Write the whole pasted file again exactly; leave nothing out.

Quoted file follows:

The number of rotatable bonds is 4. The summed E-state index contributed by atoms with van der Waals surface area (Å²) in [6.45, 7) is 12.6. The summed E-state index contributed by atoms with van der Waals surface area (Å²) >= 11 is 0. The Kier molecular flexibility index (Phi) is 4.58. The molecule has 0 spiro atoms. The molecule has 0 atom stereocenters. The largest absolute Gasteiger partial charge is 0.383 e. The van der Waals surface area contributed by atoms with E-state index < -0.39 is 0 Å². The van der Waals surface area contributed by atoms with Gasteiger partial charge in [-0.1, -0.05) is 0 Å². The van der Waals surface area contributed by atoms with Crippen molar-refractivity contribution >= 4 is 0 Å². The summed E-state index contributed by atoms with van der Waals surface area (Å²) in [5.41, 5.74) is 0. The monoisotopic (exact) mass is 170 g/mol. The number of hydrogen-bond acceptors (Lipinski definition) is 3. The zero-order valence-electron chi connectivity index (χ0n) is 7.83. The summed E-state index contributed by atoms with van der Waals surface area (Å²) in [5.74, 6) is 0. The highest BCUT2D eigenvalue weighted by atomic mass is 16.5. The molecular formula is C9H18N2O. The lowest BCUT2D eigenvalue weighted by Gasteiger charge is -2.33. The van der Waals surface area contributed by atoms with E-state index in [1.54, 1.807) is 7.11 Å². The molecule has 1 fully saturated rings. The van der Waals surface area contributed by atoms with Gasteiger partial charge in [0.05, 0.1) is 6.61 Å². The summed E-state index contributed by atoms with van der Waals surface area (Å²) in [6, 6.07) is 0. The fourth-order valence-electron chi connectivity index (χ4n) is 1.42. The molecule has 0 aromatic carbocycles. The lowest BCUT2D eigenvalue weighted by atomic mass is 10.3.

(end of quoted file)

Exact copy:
The number of rotatable bonds is 4. The summed E-state index contributed by atoms with van der Waals surface area (Å²) in [6.45, 7) is 12.6. The summed E-state index contributed by atoms with van der Waals surface area (Å²) >= 11 is 0. The Kier molecular flexibility index (Phi) is 4.58. The molecule has 0 spiro atoms. The molecule has 0 atom stereocenters. The largest absolute Gasteiger partial charge is 0.383 e. The van der Waals surface area contributed by atoms with E-state index < -0.39 is 0 Å². The van der Waals surface area contributed by atoms with Gasteiger partial charge in [-0.1, -0.05) is 0 Å². The van der Waals surface area contributed by atoms with Crippen molar-refractivity contribution >= 4 is 0 Å². The summed E-state index contributed by atoms with van der Waals surface area (Å²) in [5.41, 5.74) is 0. The monoisotopic (exact) mass is 170 g/mol. The number of hydrogen-bond acceptors (Lipinski definition) is 3. The zero-order valence-electron chi connectivity index (χ0n) is 7.83. The summed E-state index contributed by atoms with van der Waals surface area (Å²) in [5.74, 6) is 0. The highest BCUT2D eigenvalue weighted by atomic mass is 16.5. The molecular formula is C9H18N2O. The lowest BCUT2D eigenvalue weighted by Gasteiger charge is -2.33. The van der Waals surface area contributed by atoms with E-state index in [1.54, 1.807) is 7.11 Å². The molecule has 1 fully saturated rings. The van der Waals surface area contributed by atoms with Gasteiger partial charge in [0.05, 0.1) is 6.61 Å². The summed E-state index contributed by atoms with van der Waals surface area (Å²) in [6, 6.07) is 0. The fourth-order valence-electron chi connectivity index (χ4n) is 1.42. The molecule has 0 aromatic carbocycles. The lowest BCUT2D eigenvalue weighted by atomic mass is 10.3.